By continuing to use the site you agree to our Privacy & Cookies policy

Your browser seems to have cookies disabled. For the best experience of this website, please enable cookies in your browser.


Your browser is no longer supported

For the best possible experience using our website we recommend you upgrade to a newer version or another browser.


Mowlem dumped but Grimshaw stays on Bath Spa

The 20-month deadlock between Bath and North East Somerset Council and contractor Mowlem over the Bath Spa debacle has been brought to an end.

With the words 'enough is enough', the local authority announced today (Friday 8 April) that the construction firm will be dismissed from the project with immediate effect.

Councillor Nicole O'Flaherty, the executive member with responsibility for the spa, said: 'This certainly wasn't an easy decision. The time had clearly come when the council needed to intervene and take positive action. I see this as the end of a nightmare and the start of a new beginning.'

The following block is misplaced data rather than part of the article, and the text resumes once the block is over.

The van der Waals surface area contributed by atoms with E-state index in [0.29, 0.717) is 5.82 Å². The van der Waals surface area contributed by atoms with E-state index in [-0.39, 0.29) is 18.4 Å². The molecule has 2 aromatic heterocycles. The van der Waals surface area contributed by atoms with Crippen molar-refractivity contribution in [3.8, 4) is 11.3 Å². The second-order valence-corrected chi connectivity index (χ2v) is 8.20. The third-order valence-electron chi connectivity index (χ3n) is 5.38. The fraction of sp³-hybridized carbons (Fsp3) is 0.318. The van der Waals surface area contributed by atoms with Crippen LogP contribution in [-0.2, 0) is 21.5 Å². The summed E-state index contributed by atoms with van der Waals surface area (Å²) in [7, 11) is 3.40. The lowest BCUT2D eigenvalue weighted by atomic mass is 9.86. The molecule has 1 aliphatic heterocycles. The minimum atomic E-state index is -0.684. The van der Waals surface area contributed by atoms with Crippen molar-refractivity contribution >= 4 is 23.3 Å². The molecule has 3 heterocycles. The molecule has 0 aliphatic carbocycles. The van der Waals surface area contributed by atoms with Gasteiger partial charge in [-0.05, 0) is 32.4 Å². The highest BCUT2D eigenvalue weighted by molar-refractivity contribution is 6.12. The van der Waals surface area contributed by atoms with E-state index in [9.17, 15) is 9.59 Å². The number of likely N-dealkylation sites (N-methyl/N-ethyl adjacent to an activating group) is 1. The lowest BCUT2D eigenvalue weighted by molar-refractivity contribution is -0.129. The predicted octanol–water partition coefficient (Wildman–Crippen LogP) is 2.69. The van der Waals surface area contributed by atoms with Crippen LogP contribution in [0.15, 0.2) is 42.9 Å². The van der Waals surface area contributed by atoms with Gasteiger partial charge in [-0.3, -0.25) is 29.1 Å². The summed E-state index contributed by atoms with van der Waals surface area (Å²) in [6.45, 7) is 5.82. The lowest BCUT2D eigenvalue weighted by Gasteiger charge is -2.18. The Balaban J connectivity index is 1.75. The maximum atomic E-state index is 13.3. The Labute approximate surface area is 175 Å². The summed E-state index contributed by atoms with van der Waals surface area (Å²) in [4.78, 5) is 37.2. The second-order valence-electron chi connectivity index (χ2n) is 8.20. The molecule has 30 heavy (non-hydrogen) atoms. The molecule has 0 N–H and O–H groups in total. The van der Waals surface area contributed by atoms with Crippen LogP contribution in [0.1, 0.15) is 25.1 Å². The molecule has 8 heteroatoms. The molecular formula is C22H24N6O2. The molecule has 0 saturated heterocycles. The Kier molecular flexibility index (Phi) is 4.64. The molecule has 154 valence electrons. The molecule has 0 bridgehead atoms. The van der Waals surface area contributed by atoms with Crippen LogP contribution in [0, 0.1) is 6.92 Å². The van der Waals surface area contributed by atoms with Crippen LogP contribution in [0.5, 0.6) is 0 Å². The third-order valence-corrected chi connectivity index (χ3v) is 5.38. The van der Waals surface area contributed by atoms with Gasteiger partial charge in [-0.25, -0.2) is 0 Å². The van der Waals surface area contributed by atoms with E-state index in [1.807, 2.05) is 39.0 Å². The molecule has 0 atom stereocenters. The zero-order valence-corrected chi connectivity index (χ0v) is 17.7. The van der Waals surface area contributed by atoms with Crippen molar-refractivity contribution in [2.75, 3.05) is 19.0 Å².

Despite controversy raging as to whether architect Grimshaw or Mowlem was to blame for faults on the spa complex, such as peeling paint and leeks across three floors, the architect has been retained as contract administrator for the project.

A spokesman for the council told the AJ: 'We're not sure yet whether we will be appointing a new contractor in the same role that Mowlem filled - whether it will be one firm or a number of specialists.'

The council took direct control of the project by removing the contractor and appointing new contract administrator Capita Symonds in February. It will first undertake an audit of the physical state of the building before potentially completing it using specialist contractors.

The decision comes after the council rejected an offer from Mowlem in March to finish the job for a purported £26 million, with the council citing a catalogue of errors, omissions and events that represented a breach of contract by Mowlem.

by Rob Sharp

Have your say

You must sign in to make a comment.

The searchable digital buildings archive with drawings from more than 1,500 projects

AJ newsletters